With the exception of Blazing Saddles and City Slickers, it’s not easy to come up with a successful western/comedy. But leave to Seth MacFarlane to venture into this territory with his irreverent humor in tow as he looks to beat the odds and make a successful western with his new film A Million Ways to Die in the West. Following the success of Ted, I was looking forward to seeing what MacFarlane would do next; after all, I feel he’s the comedian who speaks to my generation better than anyone else out there. As one of the comedy greats of the time, I had little doubt about his ability to write and direct another hit, but where my concern mainly fell is on how he would fare as the leading man.
When we first meet Albert (MacFarlane), he’s running late for a duel with a gunslinger to whom he is in debt. He’s no match for the gunslinger, and he does his best to beg and wisecrack his way out of the duel to the town’s disappointment. With a minor reprieve and an even more minor gunshot wound, Albert is sent on his way. Unfortunately Albert’s good fortune doesn’t last long once Louise (Amanda Seyfried) dumps him so she can “work on herself”.
Albert drags his broken heart to his two best friends Edward (Giovanni Ribisi) and Ruth (Sarah Silverman). Though Albert feels depressed about his love life and being and unsuccessful sheep farmer, Edward reminds him that he could always be in love with a woman who is a prostitute, not to mention the breadwinner of the family. Unfortunately for Albert things only get worse when he discovers that Louise is not being courted by Foy (Neil Patrick Harris) who runs the town’s mustache boutique.
Once Anna (Charlize Theron) arrives to the town Albert’s life seems to be on the verge on taking a drastic turn. Anna is the wife of legendary bandit Clinch (Liam Neeson) who is off with his boys searching for gold, as for Anna she’s enjoying being away from the abusive husband. After she and Albert cross paths during a bar fight the two begin to develop a bond as she wants to help Albert win back his “true love.”
In a fit of jealous rage Albert ends up challenging Foy to a duel. Albert is out skilled by Foy, and he only has a week to improve so he can survive this gun battle; thankfully he has Anna to show him the ropes.
The film is filled with one-liners and laughs, but what makes the film so charming is MacFarlane’s ability to squeeze in enough heart with his characters to get you to care about them. Sure, we know right off the bat how terrible Louise is for Albert and that of course Anna is a better match, but MacFarlane wisely takes his time with having his characters discover this. Though the film does have a lot of heart to support it; I had a hard time connecting with it as I did with Ted, not that it makes the film a lesser movie, but I just don’t see how this will age over the years.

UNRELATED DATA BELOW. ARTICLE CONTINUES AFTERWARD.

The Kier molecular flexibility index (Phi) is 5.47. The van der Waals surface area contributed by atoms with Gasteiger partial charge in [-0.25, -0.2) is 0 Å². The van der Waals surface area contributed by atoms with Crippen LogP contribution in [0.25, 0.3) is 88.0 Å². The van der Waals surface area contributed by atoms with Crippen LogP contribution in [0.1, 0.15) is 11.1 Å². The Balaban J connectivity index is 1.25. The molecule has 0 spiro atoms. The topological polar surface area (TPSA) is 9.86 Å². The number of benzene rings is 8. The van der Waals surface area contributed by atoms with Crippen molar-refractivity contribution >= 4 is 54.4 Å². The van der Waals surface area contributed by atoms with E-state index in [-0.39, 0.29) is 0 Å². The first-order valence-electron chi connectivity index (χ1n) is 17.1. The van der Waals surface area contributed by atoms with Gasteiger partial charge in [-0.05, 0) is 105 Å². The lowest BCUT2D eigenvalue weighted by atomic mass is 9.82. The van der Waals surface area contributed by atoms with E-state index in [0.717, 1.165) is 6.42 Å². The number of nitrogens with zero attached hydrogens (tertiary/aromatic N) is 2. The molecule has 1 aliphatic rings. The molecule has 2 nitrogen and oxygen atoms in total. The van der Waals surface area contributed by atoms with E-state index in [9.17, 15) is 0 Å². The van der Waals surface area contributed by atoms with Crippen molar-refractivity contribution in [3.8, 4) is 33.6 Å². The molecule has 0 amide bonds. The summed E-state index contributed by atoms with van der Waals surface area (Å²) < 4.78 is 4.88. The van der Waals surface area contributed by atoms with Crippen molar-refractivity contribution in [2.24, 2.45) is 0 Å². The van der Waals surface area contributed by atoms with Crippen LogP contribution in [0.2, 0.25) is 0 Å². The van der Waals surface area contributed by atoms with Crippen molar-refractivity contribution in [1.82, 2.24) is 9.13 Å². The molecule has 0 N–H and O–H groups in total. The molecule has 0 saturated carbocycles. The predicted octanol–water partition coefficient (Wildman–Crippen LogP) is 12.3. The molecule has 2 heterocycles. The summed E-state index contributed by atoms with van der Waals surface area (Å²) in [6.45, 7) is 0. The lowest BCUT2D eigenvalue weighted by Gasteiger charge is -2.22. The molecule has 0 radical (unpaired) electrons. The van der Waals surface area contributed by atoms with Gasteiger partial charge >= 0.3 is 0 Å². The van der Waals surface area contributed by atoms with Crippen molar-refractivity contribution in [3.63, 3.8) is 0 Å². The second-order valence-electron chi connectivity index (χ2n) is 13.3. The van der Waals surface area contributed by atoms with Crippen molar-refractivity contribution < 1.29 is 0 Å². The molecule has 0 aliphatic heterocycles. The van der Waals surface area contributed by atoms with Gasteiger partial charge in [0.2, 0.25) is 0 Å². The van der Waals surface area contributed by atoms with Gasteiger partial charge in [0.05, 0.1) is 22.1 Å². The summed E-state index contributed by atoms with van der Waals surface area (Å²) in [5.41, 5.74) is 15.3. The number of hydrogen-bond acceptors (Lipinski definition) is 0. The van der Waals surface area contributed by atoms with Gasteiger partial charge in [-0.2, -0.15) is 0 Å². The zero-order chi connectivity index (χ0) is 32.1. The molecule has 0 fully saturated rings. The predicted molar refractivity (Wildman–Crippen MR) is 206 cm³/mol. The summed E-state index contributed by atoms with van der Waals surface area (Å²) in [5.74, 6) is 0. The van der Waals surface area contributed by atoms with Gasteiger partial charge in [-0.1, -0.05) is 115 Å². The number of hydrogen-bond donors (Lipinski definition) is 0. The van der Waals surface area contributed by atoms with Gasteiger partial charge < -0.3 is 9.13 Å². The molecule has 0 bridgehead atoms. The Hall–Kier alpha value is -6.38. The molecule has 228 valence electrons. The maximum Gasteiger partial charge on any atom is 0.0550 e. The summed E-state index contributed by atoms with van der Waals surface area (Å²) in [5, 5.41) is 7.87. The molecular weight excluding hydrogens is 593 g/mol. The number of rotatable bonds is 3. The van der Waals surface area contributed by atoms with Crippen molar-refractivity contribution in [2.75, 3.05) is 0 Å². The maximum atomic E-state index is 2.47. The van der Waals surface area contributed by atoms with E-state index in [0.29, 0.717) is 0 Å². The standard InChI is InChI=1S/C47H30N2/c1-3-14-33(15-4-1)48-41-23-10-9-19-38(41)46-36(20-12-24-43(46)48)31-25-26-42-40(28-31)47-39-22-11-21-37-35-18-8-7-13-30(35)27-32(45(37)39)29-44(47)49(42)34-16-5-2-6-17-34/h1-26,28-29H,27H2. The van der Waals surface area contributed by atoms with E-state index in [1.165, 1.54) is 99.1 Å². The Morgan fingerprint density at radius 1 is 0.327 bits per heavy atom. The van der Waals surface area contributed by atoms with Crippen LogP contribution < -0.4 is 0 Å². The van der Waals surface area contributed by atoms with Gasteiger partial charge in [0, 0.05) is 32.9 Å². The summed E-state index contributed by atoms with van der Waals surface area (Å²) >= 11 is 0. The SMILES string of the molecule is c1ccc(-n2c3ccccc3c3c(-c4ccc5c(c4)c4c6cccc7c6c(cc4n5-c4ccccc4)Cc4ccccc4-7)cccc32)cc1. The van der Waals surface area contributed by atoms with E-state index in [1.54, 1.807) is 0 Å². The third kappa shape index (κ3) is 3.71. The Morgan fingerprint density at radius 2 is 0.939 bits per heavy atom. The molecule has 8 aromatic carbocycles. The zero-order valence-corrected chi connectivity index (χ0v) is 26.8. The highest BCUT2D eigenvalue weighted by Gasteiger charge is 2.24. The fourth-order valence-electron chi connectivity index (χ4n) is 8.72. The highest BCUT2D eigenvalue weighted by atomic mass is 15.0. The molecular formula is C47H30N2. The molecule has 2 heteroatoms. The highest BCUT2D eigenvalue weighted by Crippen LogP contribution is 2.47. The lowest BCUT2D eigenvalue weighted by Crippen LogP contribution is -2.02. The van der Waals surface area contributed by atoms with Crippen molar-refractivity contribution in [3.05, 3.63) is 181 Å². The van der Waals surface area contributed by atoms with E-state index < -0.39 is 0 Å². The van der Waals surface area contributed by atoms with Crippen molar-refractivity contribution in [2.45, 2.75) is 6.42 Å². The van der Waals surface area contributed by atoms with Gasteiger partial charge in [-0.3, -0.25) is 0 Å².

As for my concern for MacFarlane in the role of the leading man, he has his moments where he shines showing his comedic chops, but it was a little harder taking him seriously during the more dramatic moments. But with this kind of film, we’re not looking for Oscar caliber performances but simply moments that make us laugh, and that is what MacFarlane delivers in spades.
Which leads me to the humor…this film is really not for kids. I know people think Family Guy has it raw moments, but A Million Ways to Die in the West just may be the most offensive comedy to come out in years. It’s not just dick and fart jokes (though they are here and plentiful); instead think of every raunchy joke you can imagine and throw in some racial jokes and that will cover maybe the first thirty minutes or so. One of the funniest bits for me involves a music bit about mustaches; oddly enough that may be one of the only kid-friendly moments in the film.
In the end MacFarlane has another hit on his hands, but unfortunately it just doesn’t stick to me like Ted did. What I can appreciate is that MacFarlane took a big risk at attempting a western, a genre that seems to frighten all the big studios and he delivers a film that is true to his style. His visuals do a great job at recalling the old John Wayne and John Ford classics, as does the score by Joel McNeely. It’s not Blazing Saddles, but MacFarlane is on the right track to becoming the next Mel Brooks.